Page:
If you listen to those westerners who place the blame for Russia’s invasion of Ukraine at the feet of NATO, a common theme arises: NATO, they say, “expanded aggressively” since the end of the cold war, and Russia felt threatened by the prospect of being surrounded. Ukrainian membership, or putative membership, they argued, was the last straw, and Putin was compelled to launch an invasion to secure Ukraine’s neutrality as a “buffer state” between the western alliance and Russia.
Three months on, then, from that invasion, isn’t it fair to say that if the Russian aim was to prevent encirclement by NATO, it’s been… an abject disaster?
Finland has formally confirmed it intends to join Nato, abandoning decades of military non-alignment in a historic policy shift triggered by Russia’s invasion of Ukraine.
Finland’s prime minister, Sanna Marin, said the proposal would be sent to parliament on Monday for ratification. “We hope parliament will confirm the decision in the coming days. It will be based on a strong mandate,” she said.
That ratification by the Finnish parliament, today, will be straightforward enough. The only question now is whether NATO will accept Finland – and it will. There’ll be some grumbling and haggling from some members, like Hungary and perhaps Turkey, but nobody’s going to veto Finnish membership. The end result will be that Russia has NATO borders with Turkey to the South, the Baltic states and Poland in the west, and 1,300km with Finland in the North.
The paradox of the Russian invasion is that if it was designed to deter NATO, it has not worked. In fact, it’s probably done the opposite: The hapless nature of the Russian invasion is such that where countries might have looked at the Russian army in some fear in February, now they look at what Ukraine is achieving and worry a lot less. As I write this, the Russians are still no further than 100km inside Ukraine’s borders in any direction, and the Ukrainians have advanced so far in some places that the Russian City of Belgorod is coming under Ukrainian artillery fire.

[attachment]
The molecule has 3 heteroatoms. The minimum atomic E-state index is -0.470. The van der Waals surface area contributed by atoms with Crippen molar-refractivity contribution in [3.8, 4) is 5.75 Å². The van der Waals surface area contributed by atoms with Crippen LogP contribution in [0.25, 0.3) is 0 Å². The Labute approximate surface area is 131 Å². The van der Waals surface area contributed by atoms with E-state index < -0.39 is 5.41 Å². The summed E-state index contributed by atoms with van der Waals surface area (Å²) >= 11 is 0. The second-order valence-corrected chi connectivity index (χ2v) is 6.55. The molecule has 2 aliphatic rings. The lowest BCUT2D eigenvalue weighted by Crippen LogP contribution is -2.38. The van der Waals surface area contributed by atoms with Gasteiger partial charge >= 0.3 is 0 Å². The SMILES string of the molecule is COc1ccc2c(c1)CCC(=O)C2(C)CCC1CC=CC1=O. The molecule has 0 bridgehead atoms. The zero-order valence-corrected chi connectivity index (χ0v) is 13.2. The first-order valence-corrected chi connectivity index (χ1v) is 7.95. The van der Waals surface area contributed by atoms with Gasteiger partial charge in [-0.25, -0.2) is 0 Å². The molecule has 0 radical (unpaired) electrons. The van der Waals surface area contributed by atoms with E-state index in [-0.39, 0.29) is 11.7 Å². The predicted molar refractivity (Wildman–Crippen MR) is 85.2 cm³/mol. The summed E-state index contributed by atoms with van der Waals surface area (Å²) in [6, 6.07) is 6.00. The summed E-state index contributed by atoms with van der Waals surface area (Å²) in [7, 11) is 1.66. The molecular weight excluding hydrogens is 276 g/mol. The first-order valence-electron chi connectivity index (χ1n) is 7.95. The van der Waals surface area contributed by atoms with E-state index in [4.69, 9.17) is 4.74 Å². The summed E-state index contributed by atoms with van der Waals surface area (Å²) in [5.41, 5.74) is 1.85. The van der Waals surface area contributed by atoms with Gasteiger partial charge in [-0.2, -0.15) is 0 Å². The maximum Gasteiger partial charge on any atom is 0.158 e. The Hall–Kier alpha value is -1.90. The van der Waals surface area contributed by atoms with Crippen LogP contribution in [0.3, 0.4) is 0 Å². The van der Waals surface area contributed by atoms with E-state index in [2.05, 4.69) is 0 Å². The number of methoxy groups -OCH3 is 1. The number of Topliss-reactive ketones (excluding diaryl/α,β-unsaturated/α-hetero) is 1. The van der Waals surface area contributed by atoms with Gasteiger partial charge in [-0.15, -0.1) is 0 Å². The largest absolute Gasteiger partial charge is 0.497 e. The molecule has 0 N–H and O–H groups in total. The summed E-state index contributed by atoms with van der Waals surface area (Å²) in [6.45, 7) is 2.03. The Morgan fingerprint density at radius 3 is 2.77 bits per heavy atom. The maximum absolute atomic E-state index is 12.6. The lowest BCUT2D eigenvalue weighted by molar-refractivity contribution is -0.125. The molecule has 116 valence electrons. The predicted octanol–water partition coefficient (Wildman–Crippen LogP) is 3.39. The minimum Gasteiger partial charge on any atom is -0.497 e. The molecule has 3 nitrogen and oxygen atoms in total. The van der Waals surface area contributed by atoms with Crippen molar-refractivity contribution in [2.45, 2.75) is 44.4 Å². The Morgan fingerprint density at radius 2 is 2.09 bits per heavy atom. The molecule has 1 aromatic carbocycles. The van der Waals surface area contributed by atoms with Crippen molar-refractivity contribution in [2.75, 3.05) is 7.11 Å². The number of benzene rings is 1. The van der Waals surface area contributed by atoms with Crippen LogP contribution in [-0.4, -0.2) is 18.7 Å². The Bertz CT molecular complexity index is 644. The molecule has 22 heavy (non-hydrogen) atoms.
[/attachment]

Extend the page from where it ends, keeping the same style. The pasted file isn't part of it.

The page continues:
As a result of the invasion of Ukraine, Russia is in a vastly weaker strategic and geopolitical position than it was at the beginning of the year. That is not to say that it does not have significant remaining strength – any country of its size and with its natural resources will always be a force to be reckoned with. But it is to say that the balance of power between Russia on the one hand and NATO on the other has shifted decisively in favour of the west.
All of this has some implications, by the way, for Ireland: Finland and Sweden were two of the remaining neutral states in the EU, alongside Austria, and Ireland. With Finland moving to join NATO, and Sweden sure to follow soon thereafter, that leaves Dublin and Vienna as the two neutral states. With EU treaty reform on the horizon, and moving quickly, the pressure on Ireland to, at the very least, join an EU common defence mechanism will soon be overwhelming.
We should not pretend, either, that the country is likely to resist the pressure. How well did that assumption work out for us on Corporate Tax rates, when the OECD came knocking? My prediction is that in short order, Ireland will be under similar pressure to commit its troops to defending the EU’s borders from however many tanks the Russians have left when the Ukrainians are done with them. Luckily, at the present rate of Russian attrition, it might be years before they’re capable of threatening another war anyway.